Safia Albaiti is a licensed therapist who received her Master of Social Work at Smith College School for Social Work in 2023. She works with children, adolescents and adults, across the lifespan, in individual therapy. She primarily uses a relational psychodynamic framework and a family systems approach, and works with clients to integrate somatic, skills and narrative based interventions when those needs and desires are called upon in therapy.
Safia brings in her training as a social worker to attend to the sociopolitical and collective in our everyday lives,and the self determination and depth of every client’s therapeutic journey. She is interested in exploring howmuch of what we personally experience as symptoms, interpersonal difficulties, role conflicts and stuckness is also a product of the many social contracts and norms that shape how we were raised in society, what we were told was the way to a good life, and that may no longer exist or are experienced as broken, in sometimes traumatic or unnameable ways. She believes in attuning to the potential of the therapy space to work through what comes up in a safe contained way that can move towards healing and self actualization.
Safia is a Yemeni Muslim immigrant, committed to foregrounding antiracism, feminism, and queer dignity as a liberating sense of being. She also believes in foregrounding working class dignity and the hidden injuries of class and class dislocation, that are often displaced and shamed away in narratives of self. Safia has also worked with individuals who have experienced migration and sexual trauma and those who have been diagnosed with being on the psychosis spectrum. She integrates the spiritual in her therapeutic orientation for those clients who would need an affirming space for that part of their identities, and more broadly believes in what the early psychoanalysts would have understood as the importance of attending to the organization and structure of “die seelische” (the soul), be it religious or humanist.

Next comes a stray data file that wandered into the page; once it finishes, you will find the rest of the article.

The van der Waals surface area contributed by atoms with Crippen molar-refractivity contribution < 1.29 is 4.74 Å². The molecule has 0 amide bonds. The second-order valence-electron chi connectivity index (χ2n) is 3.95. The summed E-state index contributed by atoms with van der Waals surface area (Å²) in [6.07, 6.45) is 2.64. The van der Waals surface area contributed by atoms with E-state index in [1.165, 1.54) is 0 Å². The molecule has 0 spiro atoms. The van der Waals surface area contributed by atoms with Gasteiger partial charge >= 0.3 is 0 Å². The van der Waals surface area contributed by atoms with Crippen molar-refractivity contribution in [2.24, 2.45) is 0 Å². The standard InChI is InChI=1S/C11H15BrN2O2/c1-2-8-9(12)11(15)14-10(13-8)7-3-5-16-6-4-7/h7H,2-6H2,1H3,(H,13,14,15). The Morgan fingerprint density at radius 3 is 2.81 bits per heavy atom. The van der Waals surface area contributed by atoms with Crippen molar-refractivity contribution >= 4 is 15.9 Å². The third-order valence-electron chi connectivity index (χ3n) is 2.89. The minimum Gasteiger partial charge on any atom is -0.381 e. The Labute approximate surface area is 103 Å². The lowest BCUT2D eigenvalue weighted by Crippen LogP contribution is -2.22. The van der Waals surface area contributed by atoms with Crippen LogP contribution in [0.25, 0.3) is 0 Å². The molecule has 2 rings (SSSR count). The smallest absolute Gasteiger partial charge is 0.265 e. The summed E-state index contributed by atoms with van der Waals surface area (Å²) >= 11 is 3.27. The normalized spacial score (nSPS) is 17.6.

She has worked with children who have experienced a range of difficulties, including sexual and physical abuse, separation anxiety, grief and loss, adjustment in school, developmental delays and family conflict. She believes that children use their unique strengths to become very involved in their own therapeutic work, when given the space and time to move through the process on their own terms. She uses a blended approach of Trauma Focused-Cognitive Behavioral Therapy and play therapy.
Safia has also volunteered with the NYC National Lawyers Guild and its George Floyd/BLM Civil Litigation Taskforce to help align the organization to more trauma-informed advocacy in civil rights litigation against police and prison brutality and carceral trauma.